some very serious questions.
First, what would happen if the monkey remembered
to fire its jet pack at the last instant
before reaching the event horizon?
Well, it could still escape.
Its future light cone still includes a tiny sliver
of the outside universe.
It had better be a good jet pack because it's
going need to follow a very long near light speed path away.
It will, nonetheless, have experienced far less time
than us when it emerges into flat space-time
in our far future.
Assuming no jet packs, the monkey
is probably doomed to a graceful reverse swan dive
through the event horizon, watching
the entire future history of the universe
play out above it at that last instant.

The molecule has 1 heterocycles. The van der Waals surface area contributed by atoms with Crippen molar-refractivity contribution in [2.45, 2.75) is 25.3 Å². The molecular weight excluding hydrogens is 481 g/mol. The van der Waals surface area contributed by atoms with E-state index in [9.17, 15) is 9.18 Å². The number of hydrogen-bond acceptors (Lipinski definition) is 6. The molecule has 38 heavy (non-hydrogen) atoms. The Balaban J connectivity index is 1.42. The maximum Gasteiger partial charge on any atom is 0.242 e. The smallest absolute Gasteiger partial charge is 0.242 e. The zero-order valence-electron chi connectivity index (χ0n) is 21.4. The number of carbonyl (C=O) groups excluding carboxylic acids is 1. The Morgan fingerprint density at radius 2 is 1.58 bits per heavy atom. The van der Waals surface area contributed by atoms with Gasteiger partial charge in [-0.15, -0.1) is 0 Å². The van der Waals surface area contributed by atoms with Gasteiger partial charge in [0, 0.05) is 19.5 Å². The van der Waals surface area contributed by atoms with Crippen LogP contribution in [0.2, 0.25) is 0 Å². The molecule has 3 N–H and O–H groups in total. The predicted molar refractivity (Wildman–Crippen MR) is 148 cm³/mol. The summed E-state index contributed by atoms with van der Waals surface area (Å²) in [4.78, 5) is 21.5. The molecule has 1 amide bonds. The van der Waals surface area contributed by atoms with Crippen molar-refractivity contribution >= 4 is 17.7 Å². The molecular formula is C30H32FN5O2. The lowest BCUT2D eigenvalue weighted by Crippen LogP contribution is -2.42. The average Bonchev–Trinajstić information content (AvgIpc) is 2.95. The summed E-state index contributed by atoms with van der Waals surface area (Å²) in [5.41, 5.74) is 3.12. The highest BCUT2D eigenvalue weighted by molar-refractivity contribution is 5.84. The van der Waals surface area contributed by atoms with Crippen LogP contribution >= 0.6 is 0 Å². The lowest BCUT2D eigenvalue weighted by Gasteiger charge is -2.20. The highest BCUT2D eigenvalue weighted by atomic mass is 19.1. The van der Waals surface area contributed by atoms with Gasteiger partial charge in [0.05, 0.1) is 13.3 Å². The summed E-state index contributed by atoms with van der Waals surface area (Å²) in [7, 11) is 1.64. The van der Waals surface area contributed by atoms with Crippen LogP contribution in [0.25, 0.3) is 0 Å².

Yet actually, no.
It doesn't see that at all.
The monkey's last view of the outside universe
is defined by its past light cone
that encompasses all of the light that will catch up to it
and that light is stuck following these diagonal lines
because it has to contend with the same stretched space-time
as the monkey.
There's no future universe spoiler promo.
If it could instead hover above the event horizon,
then it would see the universe in fast forward,
although that view would be compressed into a small circle
directly overhead.
Watching the monkey frozen on the event horizon
is going to make us feel a bit guilty, after a while.
Could we change our minds and launch a daring monkey rescue
mission?
Sadly, no.
Even if we do travel at the speed of light,
after a certain point there's no catching the monkey.
We would see it suspended above the horizon
as we're racing to meet it, but it will always
appear to be just a little further ahead
no matter how close to that horizon we dare to go.